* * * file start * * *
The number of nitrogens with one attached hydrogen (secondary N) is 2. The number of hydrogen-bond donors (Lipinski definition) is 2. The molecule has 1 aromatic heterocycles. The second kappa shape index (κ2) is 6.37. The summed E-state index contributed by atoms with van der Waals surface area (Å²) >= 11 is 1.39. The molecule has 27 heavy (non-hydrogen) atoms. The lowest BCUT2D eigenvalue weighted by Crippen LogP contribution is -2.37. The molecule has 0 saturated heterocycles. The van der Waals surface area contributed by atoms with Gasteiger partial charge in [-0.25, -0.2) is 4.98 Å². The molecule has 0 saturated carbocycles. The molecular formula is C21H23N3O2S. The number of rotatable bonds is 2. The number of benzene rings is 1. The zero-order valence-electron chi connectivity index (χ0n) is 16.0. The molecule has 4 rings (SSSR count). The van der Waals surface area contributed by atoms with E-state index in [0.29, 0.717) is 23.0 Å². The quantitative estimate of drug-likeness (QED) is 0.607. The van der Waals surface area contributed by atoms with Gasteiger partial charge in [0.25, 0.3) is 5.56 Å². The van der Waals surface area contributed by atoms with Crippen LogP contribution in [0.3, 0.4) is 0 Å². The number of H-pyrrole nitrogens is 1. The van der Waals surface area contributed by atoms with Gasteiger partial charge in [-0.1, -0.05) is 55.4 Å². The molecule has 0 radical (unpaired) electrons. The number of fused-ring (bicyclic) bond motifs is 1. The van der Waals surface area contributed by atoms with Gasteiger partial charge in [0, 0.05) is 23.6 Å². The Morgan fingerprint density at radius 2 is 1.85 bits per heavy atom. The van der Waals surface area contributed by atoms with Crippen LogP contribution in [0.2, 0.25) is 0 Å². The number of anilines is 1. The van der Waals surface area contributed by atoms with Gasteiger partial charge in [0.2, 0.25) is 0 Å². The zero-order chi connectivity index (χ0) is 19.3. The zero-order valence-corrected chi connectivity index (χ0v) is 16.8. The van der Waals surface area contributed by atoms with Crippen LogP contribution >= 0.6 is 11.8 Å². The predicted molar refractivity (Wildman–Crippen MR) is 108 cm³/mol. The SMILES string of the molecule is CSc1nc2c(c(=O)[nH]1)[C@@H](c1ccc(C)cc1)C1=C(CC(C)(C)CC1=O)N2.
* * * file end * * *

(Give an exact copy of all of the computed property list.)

The number of nitrogens with one attached hydrogen (secondary N) is 2. The number of hydrogen-bond donors (Lipinski definition) is 2. The molecule has 1 aromatic heterocycles. The second kappa shape index (κ2) is 6.37. The summed E-state index contributed by atoms with van der Waals surface area (Å²) >= 11 is 1.39. The molecule has 27 heavy (non-hydrogen) atoms. The lowest BCUT2D eigenvalue weighted by Crippen LogP contribution is -2.37. The molecule has 0 saturated heterocycles. The van der Waals surface area contributed by atoms with Gasteiger partial charge in [-0.25, -0.2) is 4.98 Å². The molecule has 0 saturated carbocycles. The molecular formula is C21H23N3O2S. The number of rotatable bonds is 2. The number of benzene rings is 1. The zero-order valence-electron chi connectivity index (χ0n) is 16.0. The molecule has 4 rings (SSSR count). The van der Waals surface area contributed by atoms with E-state index in [0.29, 0.717) is 23.0 Å². The quantitative estimate of drug-likeness (QED) is 0.607. The van der Waals surface area contributed by atoms with Gasteiger partial charge in [0.25, 0.3) is 5.56 Å². The van der Waals surface area contributed by atoms with Crippen LogP contribution in [0.3, 0.4) is 0 Å². The number of H-pyrrole nitrogens is 1. The van der Waals surface area contributed by atoms with Gasteiger partial charge in [-0.1, -0.05) is 55.4 Å². The molecule has 0 radical (unpaired) electrons. The number of fused-ring (bicyclic) bond motifs is 1. The van der Waals surface area contributed by atoms with Gasteiger partial charge in [0, 0.05) is 23.6 Å². The Morgan fingerprint density at radius 2 is 1.85 bits per heavy atom. The van der Waals surface area contributed by atoms with Crippen LogP contribution in [0.2, 0.25) is 0 Å². The number of anilines is 1. The van der Waals surface area contributed by atoms with Gasteiger partial charge in [0.2, 0.25) is 0 Å². The zero-order chi connectivity index (χ0) is 19.3. The zero-order valence-corrected chi connectivity index (χ0v) is 16.8. The van der Waals surface area contributed by atoms with Crippen LogP contribution >= 0.6 is 11.8 Å². The predicted molar refractivity (Wildman–Crippen MR) is 108 cm³/mol. The SMILES string of the molecule is CSc1nc2c(c(=O)[nH]1)[C@@H](c1ccc(C)cc1)C1=C(CC(C)(C)CC1=O)N2.